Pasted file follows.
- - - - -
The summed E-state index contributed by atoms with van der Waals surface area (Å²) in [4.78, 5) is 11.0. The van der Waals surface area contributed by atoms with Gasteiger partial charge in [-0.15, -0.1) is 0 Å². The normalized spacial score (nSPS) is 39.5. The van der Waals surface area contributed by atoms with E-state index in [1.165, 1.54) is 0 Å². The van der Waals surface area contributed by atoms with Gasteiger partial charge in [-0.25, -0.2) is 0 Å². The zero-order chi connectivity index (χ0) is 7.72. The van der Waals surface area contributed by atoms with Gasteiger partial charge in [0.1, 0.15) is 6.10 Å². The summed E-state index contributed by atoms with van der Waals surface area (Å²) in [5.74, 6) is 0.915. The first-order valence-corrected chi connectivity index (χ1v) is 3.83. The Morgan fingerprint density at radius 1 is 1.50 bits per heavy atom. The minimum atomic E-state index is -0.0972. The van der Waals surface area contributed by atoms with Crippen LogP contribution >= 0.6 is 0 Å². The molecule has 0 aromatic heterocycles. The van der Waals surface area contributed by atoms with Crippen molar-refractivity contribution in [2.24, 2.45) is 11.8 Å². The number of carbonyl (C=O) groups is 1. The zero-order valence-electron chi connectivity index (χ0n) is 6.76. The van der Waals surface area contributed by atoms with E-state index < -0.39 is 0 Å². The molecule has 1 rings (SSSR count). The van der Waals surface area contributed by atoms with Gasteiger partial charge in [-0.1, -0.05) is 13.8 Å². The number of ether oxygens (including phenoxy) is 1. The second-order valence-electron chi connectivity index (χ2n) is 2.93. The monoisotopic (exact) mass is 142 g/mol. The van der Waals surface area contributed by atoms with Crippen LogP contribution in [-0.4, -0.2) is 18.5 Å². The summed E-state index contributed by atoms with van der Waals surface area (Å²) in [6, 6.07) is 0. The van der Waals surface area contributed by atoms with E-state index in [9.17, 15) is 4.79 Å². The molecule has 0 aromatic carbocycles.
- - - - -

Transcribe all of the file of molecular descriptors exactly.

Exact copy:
The summed E-state index contributed by atoms with van der Waals surface area (Å²) in [4.78, 5) is 11.0. The van der Waals surface area contributed by atoms with Gasteiger partial charge in [-0.15, -0.1) is 0 Å². The normalized spacial score (nSPS) is 39.5. The van der Waals surface area contributed by atoms with E-state index in [1.165, 1.54) is 0 Å². The van der Waals surface area contributed by atoms with Gasteiger partial charge in [-0.25, -0.2) is 0 Å². The zero-order chi connectivity index (χ0) is 7.72. The van der Waals surface area contributed by atoms with Gasteiger partial charge in [0.1, 0.15) is 6.10 Å². The summed E-state index contributed by atoms with van der Waals surface area (Å²) in [5.74, 6) is 0.915. The first-order valence-corrected chi connectivity index (χ1v) is 3.83. The Morgan fingerprint density at radius 1 is 1.50 bits per heavy atom. The minimum atomic E-state index is -0.0972. The van der Waals surface area contributed by atoms with Crippen LogP contribution >= 0.6 is 0 Å². The molecule has 0 aromatic heterocycles. The van der Waals surface area contributed by atoms with Crippen molar-refractivity contribution in [2.24, 2.45) is 11.8 Å². The number of carbonyl (C=O) groups is 1. The zero-order valence-electron chi connectivity index (χ0n) is 6.76. The van der Waals surface area contributed by atoms with E-state index < -0.39 is 0 Å². The molecule has 1 rings (SSSR count). The van der Waals surface area contributed by atoms with Gasteiger partial charge in [-0.1, -0.05) is 13.8 Å². The number of ether oxygens (including phenoxy) is 1. The second-order valence-electron chi connectivity index (χ2n) is 2.93. The monoisotopic (exact) mass is 142 g/mol. The van der Waals surface area contributed by atoms with Crippen LogP contribution in [-0.4, -0.2) is 18.5 Å². The summed E-state index contributed by atoms with van der Waals surface area (Å²) in [6, 6.07) is 0. The van der Waals surface area contributed by atoms with E-state index in [9.17, 15) is 4.79 Å². The molecule has 0 aromatic carbocycles.